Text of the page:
Introduction to the course
Examine the evolution of virtualization technologies from bare metal, virtual machines, and containers and the tradeoffs between them.
Explores the three core Linux features that enable containers to function (cgroups, namespaces, and union filesystems), as well as the architecture of the Docker components.
Install and configure Docker Desktop
Use publicly available container images in your developer workflows and learn how about container data persistence.
Building out a realistic microservice application to containerize.
Write and optimize Dockerfiles and build container images for the components of the example web app.
Use container registries such as Dockerhub to share and distribute container images.
Use Docker and Docker Compose to run the containerized application from Module 5.
Learn best practices for container image and container runtime security.
Explore how to use Docker to interact with containers, container images, volumes, and networks.
Add tooling and configuration to enable improved developer experience when working with containers.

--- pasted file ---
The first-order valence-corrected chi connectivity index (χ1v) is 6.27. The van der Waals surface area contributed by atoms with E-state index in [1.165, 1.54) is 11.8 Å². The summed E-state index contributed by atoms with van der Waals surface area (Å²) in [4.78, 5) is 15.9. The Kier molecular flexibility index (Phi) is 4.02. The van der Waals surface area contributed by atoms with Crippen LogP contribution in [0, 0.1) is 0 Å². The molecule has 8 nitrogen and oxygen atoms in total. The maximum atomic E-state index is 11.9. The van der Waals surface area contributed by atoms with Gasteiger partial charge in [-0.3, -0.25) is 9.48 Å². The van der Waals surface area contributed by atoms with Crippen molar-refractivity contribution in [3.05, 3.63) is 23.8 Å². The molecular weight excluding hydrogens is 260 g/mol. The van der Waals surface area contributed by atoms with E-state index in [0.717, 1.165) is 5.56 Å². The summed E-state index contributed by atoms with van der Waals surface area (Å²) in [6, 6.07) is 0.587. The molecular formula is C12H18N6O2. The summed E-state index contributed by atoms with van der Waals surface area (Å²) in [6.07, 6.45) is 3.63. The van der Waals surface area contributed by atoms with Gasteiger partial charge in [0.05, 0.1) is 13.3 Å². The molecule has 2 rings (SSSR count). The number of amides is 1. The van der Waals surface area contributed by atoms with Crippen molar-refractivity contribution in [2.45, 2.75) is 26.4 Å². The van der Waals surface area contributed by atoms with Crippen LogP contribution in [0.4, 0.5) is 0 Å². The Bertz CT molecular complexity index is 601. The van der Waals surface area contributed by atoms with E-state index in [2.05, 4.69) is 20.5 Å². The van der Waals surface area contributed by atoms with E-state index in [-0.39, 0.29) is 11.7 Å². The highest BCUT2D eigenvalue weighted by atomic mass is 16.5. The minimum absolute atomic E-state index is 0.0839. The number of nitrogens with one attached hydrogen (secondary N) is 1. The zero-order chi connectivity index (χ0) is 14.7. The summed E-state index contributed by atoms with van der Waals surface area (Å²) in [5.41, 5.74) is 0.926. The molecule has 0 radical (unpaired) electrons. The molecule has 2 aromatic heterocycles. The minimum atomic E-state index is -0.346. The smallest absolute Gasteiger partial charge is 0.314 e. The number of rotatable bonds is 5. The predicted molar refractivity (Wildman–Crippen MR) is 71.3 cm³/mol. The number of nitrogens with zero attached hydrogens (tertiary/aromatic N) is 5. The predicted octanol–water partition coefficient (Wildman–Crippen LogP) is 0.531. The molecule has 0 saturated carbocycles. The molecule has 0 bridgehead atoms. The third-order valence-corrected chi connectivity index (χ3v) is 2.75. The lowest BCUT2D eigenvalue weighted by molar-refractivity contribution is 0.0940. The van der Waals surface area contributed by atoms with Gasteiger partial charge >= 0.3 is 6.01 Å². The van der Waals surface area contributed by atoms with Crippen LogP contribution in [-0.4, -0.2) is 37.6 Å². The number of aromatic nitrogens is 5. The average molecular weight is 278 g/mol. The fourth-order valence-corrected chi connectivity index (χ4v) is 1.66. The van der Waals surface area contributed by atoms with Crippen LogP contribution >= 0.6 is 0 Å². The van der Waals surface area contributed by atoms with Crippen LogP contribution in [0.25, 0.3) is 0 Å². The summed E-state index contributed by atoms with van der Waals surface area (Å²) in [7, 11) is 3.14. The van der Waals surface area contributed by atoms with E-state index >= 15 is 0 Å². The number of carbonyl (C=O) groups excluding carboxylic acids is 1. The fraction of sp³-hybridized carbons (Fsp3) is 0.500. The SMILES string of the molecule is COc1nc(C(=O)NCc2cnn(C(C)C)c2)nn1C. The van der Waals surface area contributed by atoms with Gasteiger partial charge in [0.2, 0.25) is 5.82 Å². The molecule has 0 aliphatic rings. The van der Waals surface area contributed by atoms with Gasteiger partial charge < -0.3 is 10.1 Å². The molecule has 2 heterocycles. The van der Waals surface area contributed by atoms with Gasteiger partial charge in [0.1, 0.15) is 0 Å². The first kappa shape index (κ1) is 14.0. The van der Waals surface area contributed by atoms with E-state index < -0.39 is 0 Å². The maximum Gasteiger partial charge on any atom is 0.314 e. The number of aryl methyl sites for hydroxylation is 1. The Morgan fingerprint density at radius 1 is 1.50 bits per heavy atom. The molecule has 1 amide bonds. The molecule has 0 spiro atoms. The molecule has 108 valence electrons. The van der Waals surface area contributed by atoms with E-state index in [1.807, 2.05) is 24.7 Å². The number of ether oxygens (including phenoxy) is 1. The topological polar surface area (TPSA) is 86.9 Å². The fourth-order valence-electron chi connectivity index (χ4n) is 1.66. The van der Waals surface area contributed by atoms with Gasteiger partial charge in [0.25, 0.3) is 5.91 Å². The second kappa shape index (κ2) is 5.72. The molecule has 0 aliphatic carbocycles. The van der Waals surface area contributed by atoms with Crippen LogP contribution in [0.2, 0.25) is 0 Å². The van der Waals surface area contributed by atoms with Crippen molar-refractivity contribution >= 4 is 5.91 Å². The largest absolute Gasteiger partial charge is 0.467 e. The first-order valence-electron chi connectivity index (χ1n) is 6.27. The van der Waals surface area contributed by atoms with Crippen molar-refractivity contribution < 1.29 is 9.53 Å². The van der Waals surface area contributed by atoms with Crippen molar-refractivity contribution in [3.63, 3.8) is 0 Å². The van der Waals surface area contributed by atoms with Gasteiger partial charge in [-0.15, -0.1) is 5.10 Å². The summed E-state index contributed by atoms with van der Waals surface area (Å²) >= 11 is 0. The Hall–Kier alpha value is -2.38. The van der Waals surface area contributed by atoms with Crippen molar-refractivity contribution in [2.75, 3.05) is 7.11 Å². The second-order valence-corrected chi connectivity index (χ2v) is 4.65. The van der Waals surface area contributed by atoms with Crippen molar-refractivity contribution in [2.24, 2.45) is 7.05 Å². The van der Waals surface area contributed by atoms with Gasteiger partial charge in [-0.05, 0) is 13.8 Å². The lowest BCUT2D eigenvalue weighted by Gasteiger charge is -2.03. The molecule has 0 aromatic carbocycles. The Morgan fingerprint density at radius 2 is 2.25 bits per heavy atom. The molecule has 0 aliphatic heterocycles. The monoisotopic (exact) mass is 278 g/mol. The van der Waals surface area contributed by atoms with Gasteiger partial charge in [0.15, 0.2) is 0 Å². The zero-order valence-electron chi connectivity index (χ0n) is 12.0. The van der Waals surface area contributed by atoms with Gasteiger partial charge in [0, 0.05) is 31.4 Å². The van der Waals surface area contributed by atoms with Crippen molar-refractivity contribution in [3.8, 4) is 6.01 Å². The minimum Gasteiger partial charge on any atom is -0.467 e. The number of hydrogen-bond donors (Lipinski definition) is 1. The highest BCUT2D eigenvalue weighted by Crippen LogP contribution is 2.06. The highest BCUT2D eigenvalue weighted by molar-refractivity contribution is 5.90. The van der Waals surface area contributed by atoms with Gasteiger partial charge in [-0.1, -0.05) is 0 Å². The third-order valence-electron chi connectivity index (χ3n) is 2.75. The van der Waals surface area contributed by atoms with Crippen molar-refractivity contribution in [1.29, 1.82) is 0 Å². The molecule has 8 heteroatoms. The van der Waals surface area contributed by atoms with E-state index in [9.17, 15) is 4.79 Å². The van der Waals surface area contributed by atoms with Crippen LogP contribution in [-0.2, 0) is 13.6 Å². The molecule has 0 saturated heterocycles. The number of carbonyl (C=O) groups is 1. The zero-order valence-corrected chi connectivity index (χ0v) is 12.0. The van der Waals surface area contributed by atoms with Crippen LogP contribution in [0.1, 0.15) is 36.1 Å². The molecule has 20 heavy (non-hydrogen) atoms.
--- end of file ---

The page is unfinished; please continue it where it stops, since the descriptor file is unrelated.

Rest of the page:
Deploy containerized applications to production using a variety of approaches.
Final words about the course.
In this section, we explore the motivation behind containers, the history of virtualization technologies, and why containers have become the dominant development and deployment mechanism for software applications today.
Containers aim to address two main aspects of the software development lifecycle:
Historically, setting up a development environment involved complex and error-prone processes. Docker simplifies this by allowing developers to run a single command, docker-compose up, and have a compatible environment across Windows, Mac, and Linux systems.
Deploying applications used to involve several steps, such as creating a server, configuring dependencies, and copying the application code. Containers introduce a single standardized package, simplifying deployment by only requiring a container runtime and the container image.
Containers make both development and deployment processes simpler and more reliable. They help ensure that the local environment is as close as possible to the production environment, reducing the chances of errors when translating from local to production systems.